(ORDO NEWS) — Spiral galaxy M91 fills the frame in this NASA/ESA Hubble Space Telescope Wide Field Camera image.
M91 is located about 55 million light-years from Earth in the constellation Coma Berenices and, as seen in this image, is a barred spiral galaxy. While the M91 galaxy itself creates an impressive galactic portrait, it also hides an astronomical monster.
Like our galaxy, M91 contains a supermassive black hole at its center. A 2009 study using archival Hubble data showed that the central black hole weighs 9.6-38 million suns.
While archived Hubble data allowed astronomers to weigh M91’s central black hole, more recent observations had other scientific goals.
The observation is part of an effort to build a treasure trove of astronomical data that studies the connections between young stars and the cold gas clouds in which they form.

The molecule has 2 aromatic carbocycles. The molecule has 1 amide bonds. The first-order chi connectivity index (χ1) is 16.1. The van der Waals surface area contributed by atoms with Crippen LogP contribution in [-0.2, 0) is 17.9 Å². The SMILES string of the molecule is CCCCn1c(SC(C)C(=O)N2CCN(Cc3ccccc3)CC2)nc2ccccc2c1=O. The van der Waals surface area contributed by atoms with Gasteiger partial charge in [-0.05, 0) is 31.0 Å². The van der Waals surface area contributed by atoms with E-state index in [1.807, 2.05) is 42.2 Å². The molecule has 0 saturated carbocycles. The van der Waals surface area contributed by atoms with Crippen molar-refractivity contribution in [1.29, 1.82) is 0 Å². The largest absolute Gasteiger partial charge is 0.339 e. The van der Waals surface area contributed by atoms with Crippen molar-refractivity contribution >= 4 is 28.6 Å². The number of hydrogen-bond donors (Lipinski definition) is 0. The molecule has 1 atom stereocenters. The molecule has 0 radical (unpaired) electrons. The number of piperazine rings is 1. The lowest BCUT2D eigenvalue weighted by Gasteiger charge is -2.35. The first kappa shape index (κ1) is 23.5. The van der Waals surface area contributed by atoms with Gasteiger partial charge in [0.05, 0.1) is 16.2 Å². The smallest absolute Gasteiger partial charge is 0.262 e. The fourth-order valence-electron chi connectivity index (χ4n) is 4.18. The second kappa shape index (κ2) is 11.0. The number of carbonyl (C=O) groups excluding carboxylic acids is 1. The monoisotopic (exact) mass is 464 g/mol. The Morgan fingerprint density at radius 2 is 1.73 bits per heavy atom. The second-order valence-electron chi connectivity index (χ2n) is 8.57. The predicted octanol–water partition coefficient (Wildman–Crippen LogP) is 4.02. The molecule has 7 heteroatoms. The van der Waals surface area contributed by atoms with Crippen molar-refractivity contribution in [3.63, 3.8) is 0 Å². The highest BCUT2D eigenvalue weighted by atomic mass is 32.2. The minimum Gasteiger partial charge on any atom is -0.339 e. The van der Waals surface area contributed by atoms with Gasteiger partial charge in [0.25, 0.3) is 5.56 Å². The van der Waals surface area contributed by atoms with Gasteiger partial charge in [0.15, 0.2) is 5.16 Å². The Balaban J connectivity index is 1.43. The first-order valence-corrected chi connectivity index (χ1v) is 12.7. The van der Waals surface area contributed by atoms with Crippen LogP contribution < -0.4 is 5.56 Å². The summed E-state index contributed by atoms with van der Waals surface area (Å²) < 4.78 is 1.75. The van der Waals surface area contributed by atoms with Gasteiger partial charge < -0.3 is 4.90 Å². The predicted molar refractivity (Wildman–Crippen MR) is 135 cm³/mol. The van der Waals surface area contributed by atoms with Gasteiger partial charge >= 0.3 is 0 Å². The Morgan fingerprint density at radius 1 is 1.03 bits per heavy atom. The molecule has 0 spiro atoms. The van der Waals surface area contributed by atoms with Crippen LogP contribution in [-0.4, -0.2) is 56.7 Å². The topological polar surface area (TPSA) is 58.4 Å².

To do this, astronomers used Hubble to obtain ultraviolet and visible observations of galaxies that were already visible on radio waves using the ground-based Atacama Large Millimeter/submillimeter Array.
Hubble observation time is a very valuable and sought-after resource for astronomers. To obtain data from a telescope, astronomers must first write a proposal detailing what they want to observe and emphasizing the scientific importance of their observations.
These proposals are then anonymized and judged on their scientific merit by various astronomical experts. The process is incredibly competitive: In the last Hubble competition, only about 13% of the submissions received observation time.
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